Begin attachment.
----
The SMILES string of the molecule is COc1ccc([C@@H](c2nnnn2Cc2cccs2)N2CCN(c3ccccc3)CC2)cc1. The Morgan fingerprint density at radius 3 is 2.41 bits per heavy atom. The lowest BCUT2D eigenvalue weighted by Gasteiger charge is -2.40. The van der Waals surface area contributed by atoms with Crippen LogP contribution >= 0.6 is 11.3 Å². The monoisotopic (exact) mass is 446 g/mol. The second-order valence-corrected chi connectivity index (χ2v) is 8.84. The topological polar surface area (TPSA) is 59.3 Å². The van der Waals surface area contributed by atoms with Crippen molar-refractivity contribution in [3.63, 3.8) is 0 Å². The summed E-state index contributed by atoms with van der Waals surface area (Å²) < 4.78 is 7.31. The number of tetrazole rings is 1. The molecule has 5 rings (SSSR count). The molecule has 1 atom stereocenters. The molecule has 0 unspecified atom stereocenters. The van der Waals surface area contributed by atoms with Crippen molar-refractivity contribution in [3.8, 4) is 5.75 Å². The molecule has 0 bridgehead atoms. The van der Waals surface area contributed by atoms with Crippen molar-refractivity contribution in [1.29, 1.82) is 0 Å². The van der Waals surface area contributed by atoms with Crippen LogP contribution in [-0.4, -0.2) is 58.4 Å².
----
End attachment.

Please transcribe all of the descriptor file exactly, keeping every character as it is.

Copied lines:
The SMILES string of the molecule is COc1ccc([C@@H](c2nnnn2Cc2cccs2)N2CCN(c3ccccc3)CC2)cc1. The Morgan fingerprint density at radius 3 is 2.41 bits per heavy atom. The lowest BCUT2D eigenvalue weighted by Gasteiger charge is -2.40. The van der Waals surface area contributed by atoms with Crippen LogP contribution >= 0.6 is 11.3 Å². The monoisotopic (exact) mass is 446 g/mol. The second-order valence-corrected chi connectivity index (χ2v) is 8.84. The topological polar surface area (TPSA) is 59.3 Å². The van der Waals surface area contributed by atoms with Crippen molar-refractivity contribution in [3.63, 3.8) is 0 Å². The summed E-state index contributed by atoms with van der Waals surface area (Å²) < 4.78 is 7.31. The number of tetrazole rings is 1. The molecule has 5 rings (SSSR count). The molecule has 1 atom stereocenters. The molecule has 0 unspecified atom stereocenters. The van der Waals surface area contributed by atoms with Crippen molar-refractivity contribution in [3.8, 4) is 5.75 Å². The molecule has 0 bridgehead atoms. The van der Waals surface area contributed by atoms with Crippen molar-refractivity contribution in [1.29, 1.82) is 0 Å². The van der Waals surface area contributed by atoms with Crippen LogP contribution in [-0.4, -0.2) is 58.4 Å².